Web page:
3 ICE Agents Shot In Petaluma Gang Raid; Sweep Connected To 2010 Triple Killing
PETALUMA (CBS SF) - Three U.S. Immigration and Customs Enforcement agents were injured Thursday by gunfire while executing high-risk federal warrants in Petaluma as part of a Bay Area gang sweep linked to a 2010 triple murder.
U.S. Attorney Melinda Haag joined state and local officials in South San Francisco to announce the arrests of 13 alleged members of violent Bay Area street gangs who were taken into custody in a multi-agency operation carried out at 11 locations Thursday morning.
Three special agents with ICE were shot during a raid in Petaluma Thursday morning in which one member of the 500 Block and C Street gangs—two separate gangs that work together—was successfully taken into custody after trying to escape while shooting at the agents, Haag said.
Haag said all three agents were hospitalized but are expected to survive.
“Our thoughts and prayers are with the three agents who were injured during this morning’s operation,” Haag said. “My office is proud to be associated with professionals who put their lives on the line to protect others.”
The agents were shot when they served warrants at a home near McNeil Avenue and South McDowell Boulevard in Petaluma at around 4:30 a.m., ICE spokeswoman Virginia Kice said.
KCBS’ Chris Filippi Reports:
A total of 19 members of the Nortenos-affiliated 500 Block and C Street gangs were named in an indictment returned by a federal grand jury in San Francisco on April 24.
Four suspects—Joseph Ortiz, 22, of South San Francisco; Victor Flores, 20, of Petaluma; Justin Whipple, 19, of San Bruno; and Benjamin Campos-Gonzalez, 21, of San Mateo—are suspected of fatally shooting three men they believed to be rival gang members in South San Francisco in 2010.
On Dec. 22, 2010, Omar Cortez, 18, Gonzalo Avalos, 19, and Hector Flores, 20, all of South San Francisco, were fatally shot in a drive-by shooting at the intersection of Eighth Lane and Linden Avenue. Three other males between 15 and 20 years old were wounded but survived.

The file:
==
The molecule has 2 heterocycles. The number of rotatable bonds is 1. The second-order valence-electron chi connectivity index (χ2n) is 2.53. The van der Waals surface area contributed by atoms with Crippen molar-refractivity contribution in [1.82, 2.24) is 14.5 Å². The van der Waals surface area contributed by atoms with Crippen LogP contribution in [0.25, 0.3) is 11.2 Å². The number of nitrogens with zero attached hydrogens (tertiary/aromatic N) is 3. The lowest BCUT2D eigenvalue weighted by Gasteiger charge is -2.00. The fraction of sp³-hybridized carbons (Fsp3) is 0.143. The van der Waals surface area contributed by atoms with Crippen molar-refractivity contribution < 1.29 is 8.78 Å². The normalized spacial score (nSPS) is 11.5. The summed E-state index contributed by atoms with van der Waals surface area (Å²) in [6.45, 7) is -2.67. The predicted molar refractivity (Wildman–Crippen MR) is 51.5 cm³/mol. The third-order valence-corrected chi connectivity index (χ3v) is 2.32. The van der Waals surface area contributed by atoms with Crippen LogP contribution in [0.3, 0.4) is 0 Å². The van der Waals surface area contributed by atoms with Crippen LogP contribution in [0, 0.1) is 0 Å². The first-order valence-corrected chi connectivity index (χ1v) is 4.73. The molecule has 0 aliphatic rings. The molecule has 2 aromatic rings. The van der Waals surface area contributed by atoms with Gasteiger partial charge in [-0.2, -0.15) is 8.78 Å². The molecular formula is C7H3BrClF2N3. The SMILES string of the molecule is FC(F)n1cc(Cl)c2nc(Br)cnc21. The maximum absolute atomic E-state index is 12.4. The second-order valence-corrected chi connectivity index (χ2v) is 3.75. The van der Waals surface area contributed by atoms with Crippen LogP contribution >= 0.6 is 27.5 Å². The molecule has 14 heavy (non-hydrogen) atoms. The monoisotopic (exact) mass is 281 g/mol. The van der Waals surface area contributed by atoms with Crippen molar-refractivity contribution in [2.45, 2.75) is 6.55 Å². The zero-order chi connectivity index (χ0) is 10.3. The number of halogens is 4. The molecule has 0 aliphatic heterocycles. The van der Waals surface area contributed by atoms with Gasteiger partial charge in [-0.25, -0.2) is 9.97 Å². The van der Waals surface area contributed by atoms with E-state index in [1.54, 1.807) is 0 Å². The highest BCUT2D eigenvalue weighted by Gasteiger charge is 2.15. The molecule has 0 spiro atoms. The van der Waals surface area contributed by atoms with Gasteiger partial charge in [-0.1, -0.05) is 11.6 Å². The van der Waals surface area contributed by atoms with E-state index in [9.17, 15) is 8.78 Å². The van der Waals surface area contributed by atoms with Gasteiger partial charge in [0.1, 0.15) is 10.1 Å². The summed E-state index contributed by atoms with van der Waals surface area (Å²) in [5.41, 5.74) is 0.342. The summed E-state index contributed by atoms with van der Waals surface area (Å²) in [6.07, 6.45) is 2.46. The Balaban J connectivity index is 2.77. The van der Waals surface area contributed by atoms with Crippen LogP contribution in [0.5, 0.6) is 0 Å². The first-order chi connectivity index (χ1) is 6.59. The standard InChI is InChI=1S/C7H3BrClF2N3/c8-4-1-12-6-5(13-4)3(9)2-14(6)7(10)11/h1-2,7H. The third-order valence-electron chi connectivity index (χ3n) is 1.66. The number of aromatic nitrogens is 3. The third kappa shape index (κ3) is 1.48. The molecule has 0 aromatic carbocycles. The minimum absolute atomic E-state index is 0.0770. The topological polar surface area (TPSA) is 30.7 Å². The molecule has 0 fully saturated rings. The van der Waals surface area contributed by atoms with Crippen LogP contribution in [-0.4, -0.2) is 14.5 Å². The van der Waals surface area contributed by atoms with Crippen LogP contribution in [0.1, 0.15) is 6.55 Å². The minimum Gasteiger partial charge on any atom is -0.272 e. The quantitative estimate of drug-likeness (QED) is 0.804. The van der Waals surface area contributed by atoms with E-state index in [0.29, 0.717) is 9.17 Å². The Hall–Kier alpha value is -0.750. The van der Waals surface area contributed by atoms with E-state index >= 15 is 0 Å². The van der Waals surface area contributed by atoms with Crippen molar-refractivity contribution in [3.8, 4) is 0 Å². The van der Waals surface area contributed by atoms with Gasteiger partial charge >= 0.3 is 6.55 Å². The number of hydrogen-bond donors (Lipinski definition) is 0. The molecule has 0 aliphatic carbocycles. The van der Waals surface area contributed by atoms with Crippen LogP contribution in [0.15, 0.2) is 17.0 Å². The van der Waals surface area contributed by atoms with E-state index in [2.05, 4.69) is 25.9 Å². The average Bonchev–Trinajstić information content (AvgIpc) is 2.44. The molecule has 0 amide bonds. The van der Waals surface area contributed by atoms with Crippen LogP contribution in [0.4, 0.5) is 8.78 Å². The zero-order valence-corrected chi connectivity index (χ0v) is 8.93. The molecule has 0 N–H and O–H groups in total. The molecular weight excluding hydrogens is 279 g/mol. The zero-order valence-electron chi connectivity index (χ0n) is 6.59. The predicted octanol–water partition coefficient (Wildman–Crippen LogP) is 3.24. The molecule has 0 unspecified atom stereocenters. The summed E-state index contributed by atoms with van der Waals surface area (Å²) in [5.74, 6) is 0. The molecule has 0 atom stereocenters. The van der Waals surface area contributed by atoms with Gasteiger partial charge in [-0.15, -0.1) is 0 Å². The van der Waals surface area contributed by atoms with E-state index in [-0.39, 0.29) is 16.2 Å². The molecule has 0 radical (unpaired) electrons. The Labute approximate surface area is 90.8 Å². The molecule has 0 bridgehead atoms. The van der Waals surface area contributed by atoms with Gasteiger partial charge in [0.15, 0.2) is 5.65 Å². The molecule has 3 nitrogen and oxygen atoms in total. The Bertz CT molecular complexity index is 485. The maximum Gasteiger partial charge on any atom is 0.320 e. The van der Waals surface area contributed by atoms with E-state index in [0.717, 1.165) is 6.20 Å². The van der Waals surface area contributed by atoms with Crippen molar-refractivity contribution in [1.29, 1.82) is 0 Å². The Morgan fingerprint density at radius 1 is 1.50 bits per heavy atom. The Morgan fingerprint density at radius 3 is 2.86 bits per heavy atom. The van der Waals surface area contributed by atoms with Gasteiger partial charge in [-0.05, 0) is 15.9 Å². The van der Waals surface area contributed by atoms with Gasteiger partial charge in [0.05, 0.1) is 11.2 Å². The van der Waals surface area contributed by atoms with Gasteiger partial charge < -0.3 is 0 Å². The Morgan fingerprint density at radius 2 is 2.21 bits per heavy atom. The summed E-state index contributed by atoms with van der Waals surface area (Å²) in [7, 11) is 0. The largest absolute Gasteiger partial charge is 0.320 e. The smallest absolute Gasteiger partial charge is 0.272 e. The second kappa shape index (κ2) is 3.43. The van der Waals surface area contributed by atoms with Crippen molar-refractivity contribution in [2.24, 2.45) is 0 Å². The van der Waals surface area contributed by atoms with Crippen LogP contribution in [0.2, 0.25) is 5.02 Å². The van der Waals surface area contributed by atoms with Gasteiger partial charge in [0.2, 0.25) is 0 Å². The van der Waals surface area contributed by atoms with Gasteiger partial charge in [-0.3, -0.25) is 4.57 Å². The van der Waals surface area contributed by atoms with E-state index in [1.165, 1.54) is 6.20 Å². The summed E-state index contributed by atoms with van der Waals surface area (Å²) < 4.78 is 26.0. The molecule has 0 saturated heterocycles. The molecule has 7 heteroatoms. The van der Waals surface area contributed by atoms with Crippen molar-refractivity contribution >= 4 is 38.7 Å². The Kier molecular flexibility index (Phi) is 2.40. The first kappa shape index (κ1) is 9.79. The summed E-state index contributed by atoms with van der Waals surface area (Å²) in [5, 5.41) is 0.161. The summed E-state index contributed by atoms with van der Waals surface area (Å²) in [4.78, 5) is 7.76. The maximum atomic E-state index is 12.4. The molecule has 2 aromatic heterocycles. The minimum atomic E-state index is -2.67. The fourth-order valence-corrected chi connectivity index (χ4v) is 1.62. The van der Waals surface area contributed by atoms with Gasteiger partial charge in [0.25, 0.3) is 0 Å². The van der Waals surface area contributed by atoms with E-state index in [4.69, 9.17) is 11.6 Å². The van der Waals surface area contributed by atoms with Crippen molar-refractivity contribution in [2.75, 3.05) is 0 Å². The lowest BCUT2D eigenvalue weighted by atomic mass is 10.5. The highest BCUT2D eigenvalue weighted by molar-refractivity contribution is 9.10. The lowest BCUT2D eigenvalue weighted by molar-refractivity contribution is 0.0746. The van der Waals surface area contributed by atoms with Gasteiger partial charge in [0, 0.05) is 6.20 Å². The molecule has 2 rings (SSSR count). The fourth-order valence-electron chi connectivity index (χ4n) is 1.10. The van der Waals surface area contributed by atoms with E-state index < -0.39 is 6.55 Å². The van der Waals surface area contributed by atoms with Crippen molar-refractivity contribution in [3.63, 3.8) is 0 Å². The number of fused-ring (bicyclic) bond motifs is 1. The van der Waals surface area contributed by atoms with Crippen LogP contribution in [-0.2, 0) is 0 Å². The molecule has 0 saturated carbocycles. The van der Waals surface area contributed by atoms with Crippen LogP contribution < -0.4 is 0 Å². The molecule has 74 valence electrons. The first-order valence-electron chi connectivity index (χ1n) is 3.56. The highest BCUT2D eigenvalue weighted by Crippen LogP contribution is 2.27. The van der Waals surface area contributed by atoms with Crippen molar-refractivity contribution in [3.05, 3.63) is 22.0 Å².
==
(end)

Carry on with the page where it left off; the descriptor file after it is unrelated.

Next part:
All four of those suspects will be eligible for the death penalty if convicted, Haag said.
Sixteen of the 19 defendants named in the indictment have been charged with racketeering conspiracy, conspiracy to commit murder in aid of racketeering, and other charges.
Homeland Security investigations Special Agent in Charge Clark Settles called the operation a success.
“Today is a welcome day for residents of South San Francisco and a very bad day for an entrenched gang based here in the Bay Area,” he said. “This indictment and the related arrests serve as a warning to local gangs about the consequences of using violence and fear to maintain control of their turf.”
Settles also warned gang members throughout the Bay Area that federal, state and local authorities will keep working to bring criminal gangs to justice.
“Be looking over your shoulder, because there’s a good chance we’re coming for you next,” Settles said.
Fifteen suspects are currently in federal custody and are scheduled to make their initial appearances in San Francisco before U.S. District Court Judge Joseph Spero on Friday.
The Bay Area raids are not connected to the fatal shooting of an ICE officer in Southern California on Wednesday. Officials said that agent was killed by a shot fired through the window of his home in Carson.
Los Angeles County sheriff’s officials said the man was found shortly after 9 p.m. after his 14-year-old son apparently called 911. The son has been arrested for allegedly carrying out the shooting with his father’s weapon.
The agent’s name hasn’t been released, but the Department of Homeland Security said he was involved in Homeland Security investigations.
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